Iran has explained its nuclear ambitions by claiming a pursuit of nuclear power for electricity generation, its oil and gas resources being non-renewable and accounting for the vast bulk of its hard currency. This parallels efforts undertaken decades ago, according to a March 4 report by the CRS highlighting that Iran's nuclear program began in 1959.

"The Shah's plan to build 23 nuclear power reactors by the 1990s may have been regarded as grandiose, but was not necessarily viewed as a 'back door' to a nuclear-weapons program," the CRS stated. It also noted current Iranian plans call for the nuclear capacity to generate 6,000 megawatts of electricity within 20 years. However, while the CRS observes that "Iran is years away from producing quantities of fissile material [highly enriched uranium or plutonium] that it could use in nuclear weapons", it pointedly adds that "the steady accrual of expertise in weapons-related areas is viewed with concern by many", highlighting one of the elements underlying present tensions.

Another element is what Pike had termed "the consortium".

While the black-market nuclear network of Dr Abdul Qadeer Khan of Pakistan exploded into world view about a year ago, what has remained somewhat obscured is a cooperative weapons program that began during the Iran-Iraq war of the 1980s, Khan said to be then representing but one participant's nuclear endeavors. "It's a trilateral technology consortium. It's Iran and it's Pakistan and it's North Korea - they're all in it together," said Pike in explaining how Iran could have acquired nuclear-weapons assets.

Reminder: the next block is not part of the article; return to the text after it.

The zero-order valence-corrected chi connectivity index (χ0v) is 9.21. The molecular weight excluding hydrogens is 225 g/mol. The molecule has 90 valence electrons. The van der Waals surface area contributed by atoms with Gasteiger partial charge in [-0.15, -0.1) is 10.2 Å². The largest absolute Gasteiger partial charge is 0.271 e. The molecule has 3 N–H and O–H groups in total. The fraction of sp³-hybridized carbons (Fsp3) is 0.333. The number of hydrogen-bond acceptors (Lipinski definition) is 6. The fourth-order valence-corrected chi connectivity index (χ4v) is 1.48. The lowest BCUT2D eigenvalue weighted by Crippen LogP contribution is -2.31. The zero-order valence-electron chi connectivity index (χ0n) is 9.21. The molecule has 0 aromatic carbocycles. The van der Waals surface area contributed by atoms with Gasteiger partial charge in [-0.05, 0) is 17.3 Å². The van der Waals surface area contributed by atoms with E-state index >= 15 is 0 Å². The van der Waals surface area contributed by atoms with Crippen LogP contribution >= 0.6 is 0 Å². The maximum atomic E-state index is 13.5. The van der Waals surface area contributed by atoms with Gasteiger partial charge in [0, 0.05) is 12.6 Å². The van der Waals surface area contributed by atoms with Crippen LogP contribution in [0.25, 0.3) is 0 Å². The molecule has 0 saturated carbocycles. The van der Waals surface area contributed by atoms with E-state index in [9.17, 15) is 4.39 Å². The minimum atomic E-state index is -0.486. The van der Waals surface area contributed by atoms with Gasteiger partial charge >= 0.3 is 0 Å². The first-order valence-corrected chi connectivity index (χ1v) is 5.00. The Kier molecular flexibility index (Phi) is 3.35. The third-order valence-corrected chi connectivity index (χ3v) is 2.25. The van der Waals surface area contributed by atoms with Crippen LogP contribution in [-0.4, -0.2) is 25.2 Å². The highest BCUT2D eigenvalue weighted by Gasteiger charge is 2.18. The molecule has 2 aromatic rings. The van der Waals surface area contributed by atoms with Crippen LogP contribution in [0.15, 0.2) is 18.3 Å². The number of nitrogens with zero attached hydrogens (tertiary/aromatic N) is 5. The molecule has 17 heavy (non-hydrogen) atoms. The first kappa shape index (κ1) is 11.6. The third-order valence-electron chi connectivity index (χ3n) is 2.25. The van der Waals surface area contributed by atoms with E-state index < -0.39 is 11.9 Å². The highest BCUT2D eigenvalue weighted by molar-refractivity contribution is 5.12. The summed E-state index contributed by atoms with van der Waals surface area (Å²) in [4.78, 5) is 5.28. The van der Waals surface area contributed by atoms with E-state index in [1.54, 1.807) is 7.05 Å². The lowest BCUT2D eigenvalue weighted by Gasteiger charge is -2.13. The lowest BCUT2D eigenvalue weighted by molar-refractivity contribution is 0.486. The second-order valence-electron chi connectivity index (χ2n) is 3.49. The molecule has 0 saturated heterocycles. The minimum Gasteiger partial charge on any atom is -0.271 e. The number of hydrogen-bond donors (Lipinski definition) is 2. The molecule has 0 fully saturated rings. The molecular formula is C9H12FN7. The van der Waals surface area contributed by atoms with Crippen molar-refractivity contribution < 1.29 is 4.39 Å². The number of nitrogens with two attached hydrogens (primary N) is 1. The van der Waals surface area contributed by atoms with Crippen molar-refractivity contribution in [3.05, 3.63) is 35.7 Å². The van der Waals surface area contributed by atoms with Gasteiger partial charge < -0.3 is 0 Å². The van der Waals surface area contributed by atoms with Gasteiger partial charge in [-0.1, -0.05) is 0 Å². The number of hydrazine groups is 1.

Much of Pike's revelation was first broached in a March 11 CRS report titled "Weapons of mass destruction: Trade between North Korea and Pakistan".

Last winter, it emerged that Libya had obtained plans for a nuclear weapon from Khan's group, and while the "UN's International Atomic Energy Agency [IAEA] has said it has no evidence of Iranian possession of such plans", Pike speculated that "they know how to build several different types of [nuclear] bombs", but with information obtained through "the consortium" - Khan.

When queried as to the basis for his certainty that a nuclear-weapons program existed, Pike explained that it was "basically because they're building everything that Pakistan built as part of their weapons program". He again emphasized, "it's not so much that he [Khan] sold them the package deal, as that all three of them - Iran, Pakistan and North Korea - have been in concert for nearly a decade", adding this encompassed missile technology and uranium enrichment.

Pike's appraisals are noteworthy in that they tend to provide an accurate barometer on how the dominant power centers within the US defense community are thinking. Providing example, the Autumn 2004 issue of the US Army War College's journal, Parameters, published a strategy paper titled "Iran in Iraq's Shadow: Dealing with Tehran's Nuclear Weapons Bid".